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The Earth Is Only A Front Yard
by [?]

The philosophers, political economists, lawmakers, editors, sociologists, and all the other would-be deep thinkers of this earth, are really engaged in a pretty small business.

We are like a swarm of human beings cast away on some desert island. This earth is our island, a little island in space, and it is a desert island and a badly arranged island in more ways than one. Many of us lack good dwellings, some of us lack food, all of us are worried about the future. The island is infested with mosquitoes and with diseases that we have not learned to conquer. There are many criminals on it that prey upon the honest people–criminals at the top and criminals at the bottom of society.

And all of those who think and sympathize with their fellow creatures are busy with the problem of putting things right on this little desert island that carries us along in the wake of the sun.

Most of us imagine that the most important work for men is the organization of life on this little planet. That is a very small and mean idea of man’s real destiny.

When a man builds a house, the planning of sanitary arrangements must first be attended to. After that begin the real life and the real interests. That real life and those real interests are not confined to the front yard or the back yard of the man that owns the house. —-

So it will be some day with us who are now engaged in the detailed organization of the little home which we call the earth.

We are fixing up our moral plumbing–fighting poverty, injustice, and, above all, ignorance. We are fighting the meanness that comes of competition and the greater meanness that is based upon the dread of poverty in the future. Some of us are piling up millions that we can never use, while others suffer for lack of that which could be abundantly supplied.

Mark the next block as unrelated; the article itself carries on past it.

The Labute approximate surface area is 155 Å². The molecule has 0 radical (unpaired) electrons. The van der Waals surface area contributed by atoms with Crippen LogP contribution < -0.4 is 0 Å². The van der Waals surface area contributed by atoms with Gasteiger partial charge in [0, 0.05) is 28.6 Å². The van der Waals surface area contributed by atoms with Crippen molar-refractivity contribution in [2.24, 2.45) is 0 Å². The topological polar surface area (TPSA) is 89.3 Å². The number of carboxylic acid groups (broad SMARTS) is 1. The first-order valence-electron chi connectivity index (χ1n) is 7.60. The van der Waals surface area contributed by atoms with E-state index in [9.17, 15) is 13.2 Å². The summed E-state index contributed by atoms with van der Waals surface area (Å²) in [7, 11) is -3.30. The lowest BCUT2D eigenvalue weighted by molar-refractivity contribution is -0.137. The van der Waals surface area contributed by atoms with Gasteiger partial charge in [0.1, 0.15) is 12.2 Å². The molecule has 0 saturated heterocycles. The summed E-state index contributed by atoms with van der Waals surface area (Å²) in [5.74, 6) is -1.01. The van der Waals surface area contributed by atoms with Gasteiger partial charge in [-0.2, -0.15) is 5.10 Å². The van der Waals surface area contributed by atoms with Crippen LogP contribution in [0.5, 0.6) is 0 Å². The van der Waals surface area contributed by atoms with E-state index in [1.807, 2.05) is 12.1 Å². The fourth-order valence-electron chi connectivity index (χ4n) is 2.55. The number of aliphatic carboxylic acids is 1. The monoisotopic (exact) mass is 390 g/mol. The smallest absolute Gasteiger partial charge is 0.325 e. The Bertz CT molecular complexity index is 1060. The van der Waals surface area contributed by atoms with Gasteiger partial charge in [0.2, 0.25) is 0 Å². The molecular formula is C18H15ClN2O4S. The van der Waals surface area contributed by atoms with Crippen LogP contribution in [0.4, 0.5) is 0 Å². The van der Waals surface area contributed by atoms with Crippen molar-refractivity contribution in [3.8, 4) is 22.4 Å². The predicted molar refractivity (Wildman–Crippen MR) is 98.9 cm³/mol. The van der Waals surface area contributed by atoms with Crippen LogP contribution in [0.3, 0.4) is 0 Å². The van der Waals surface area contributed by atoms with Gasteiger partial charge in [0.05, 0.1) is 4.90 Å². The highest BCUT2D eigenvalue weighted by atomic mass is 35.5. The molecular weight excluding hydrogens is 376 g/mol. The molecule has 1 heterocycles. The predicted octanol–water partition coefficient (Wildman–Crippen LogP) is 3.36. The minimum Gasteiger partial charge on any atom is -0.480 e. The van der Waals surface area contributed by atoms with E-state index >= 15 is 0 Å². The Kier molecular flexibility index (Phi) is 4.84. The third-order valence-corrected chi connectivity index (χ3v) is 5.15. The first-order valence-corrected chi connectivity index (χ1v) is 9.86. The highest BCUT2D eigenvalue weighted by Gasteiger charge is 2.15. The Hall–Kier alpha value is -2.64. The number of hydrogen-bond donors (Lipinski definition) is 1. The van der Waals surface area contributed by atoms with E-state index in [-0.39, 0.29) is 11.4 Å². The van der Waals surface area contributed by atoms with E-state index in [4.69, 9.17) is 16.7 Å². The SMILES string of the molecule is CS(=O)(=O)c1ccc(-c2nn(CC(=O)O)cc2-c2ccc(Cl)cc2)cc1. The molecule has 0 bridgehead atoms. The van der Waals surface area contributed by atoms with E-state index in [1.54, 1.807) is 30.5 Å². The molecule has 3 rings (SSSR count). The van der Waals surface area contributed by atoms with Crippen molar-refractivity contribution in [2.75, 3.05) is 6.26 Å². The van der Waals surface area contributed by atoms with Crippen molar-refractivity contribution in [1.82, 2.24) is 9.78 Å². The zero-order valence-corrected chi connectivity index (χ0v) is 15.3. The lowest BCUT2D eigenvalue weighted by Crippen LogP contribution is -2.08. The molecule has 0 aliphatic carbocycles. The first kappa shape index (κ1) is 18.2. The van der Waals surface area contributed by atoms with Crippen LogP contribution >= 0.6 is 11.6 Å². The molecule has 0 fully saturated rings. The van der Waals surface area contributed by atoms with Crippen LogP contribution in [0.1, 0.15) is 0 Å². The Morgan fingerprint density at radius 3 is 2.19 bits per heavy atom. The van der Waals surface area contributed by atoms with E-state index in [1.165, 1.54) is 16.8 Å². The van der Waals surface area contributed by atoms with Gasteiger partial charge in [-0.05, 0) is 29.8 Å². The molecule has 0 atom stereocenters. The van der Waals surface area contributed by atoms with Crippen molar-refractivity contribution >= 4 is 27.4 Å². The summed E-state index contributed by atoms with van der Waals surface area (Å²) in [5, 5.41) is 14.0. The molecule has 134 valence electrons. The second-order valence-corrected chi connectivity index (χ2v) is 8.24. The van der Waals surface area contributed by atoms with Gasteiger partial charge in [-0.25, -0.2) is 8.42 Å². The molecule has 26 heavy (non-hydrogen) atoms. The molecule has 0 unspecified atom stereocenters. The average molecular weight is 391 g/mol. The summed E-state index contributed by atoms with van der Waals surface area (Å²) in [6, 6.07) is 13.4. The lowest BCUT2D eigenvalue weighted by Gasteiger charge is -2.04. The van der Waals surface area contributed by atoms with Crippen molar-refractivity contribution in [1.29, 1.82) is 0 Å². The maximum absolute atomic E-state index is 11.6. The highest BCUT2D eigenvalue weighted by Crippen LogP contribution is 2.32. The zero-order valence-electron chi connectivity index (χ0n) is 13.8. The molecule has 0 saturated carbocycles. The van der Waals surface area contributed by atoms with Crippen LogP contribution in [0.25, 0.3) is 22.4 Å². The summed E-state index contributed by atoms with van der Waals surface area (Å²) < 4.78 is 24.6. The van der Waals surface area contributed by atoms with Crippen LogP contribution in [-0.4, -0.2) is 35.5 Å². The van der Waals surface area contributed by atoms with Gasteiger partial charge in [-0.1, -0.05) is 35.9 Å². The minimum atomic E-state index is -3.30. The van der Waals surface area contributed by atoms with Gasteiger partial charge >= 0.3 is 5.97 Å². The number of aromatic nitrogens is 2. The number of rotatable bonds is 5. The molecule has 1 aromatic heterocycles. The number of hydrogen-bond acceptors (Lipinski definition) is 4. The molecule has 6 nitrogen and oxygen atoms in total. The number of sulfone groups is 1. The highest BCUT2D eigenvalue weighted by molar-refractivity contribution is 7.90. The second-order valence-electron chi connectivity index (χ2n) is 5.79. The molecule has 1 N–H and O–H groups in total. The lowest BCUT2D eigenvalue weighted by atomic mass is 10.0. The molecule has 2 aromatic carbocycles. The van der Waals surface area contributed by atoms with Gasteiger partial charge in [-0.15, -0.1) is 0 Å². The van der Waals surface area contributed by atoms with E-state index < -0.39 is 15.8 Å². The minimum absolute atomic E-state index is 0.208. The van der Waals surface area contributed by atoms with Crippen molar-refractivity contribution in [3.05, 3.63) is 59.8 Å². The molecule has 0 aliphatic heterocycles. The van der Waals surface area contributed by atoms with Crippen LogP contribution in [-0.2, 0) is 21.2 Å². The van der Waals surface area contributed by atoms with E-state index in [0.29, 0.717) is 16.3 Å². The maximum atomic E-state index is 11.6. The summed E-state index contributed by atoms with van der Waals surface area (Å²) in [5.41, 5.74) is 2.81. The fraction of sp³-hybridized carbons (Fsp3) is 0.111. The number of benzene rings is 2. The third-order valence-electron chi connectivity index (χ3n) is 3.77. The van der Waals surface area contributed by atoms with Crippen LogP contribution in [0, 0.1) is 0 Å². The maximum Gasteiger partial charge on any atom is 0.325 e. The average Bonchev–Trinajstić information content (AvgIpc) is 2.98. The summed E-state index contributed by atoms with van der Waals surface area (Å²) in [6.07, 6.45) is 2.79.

All these little earthly questions that seem so big will be settled in time.

But a few years in the sight of Time–a few hundred centuries, perhaps, as we count them–and our earthly habitation will have been made fit to live in. We shall have eliminated the unfit–not by killing them off, but by educating them. We shall have solved the question of poverty by solving the question of production, and especially of distribution. We shall have developed a citizenship capable of earnest work, of sobriety and of moral decency, without the spur of want, imprisonment or the scaffold as necessary adjuncts.

In time the human race will have solved its little problems here–the problems that seem so vast to-day.

When that time comes we shall be like the man who has put his house in order, and our thoughts will not be confined to this little piece of ground. Then we shall appreciate the cosmic wisdom which has divided our day into darkness and light–the light for the enjoyment of the material beauties of our earthly home; THE NIGHT FOR THE STUDY AND ENJOYMENT OF THE VAST, MYSTERIOUS UNIVERSE SPREAD OUT AROUND US.

Everybody knows that the aged require less sleep than the young. In the future, this will make old age what it ought to be, a blessing, because it will give to the old more hours of the night for contemplation of the Infinite and all its wonders.

Those of us who now think themselves very abstract when they speculate on the North Pole, or when they discuss the possibility of reclaiming the Desert of Sahara, will have their minds many millions of miles away from this earth a great deal of the time.

We shall communicate, perhaps, with our sister-planet, Venus–the planet most like ours in physical arrangement. We shall be intensely interested in that world, where it is always night on one side of the planet, and always day on the other.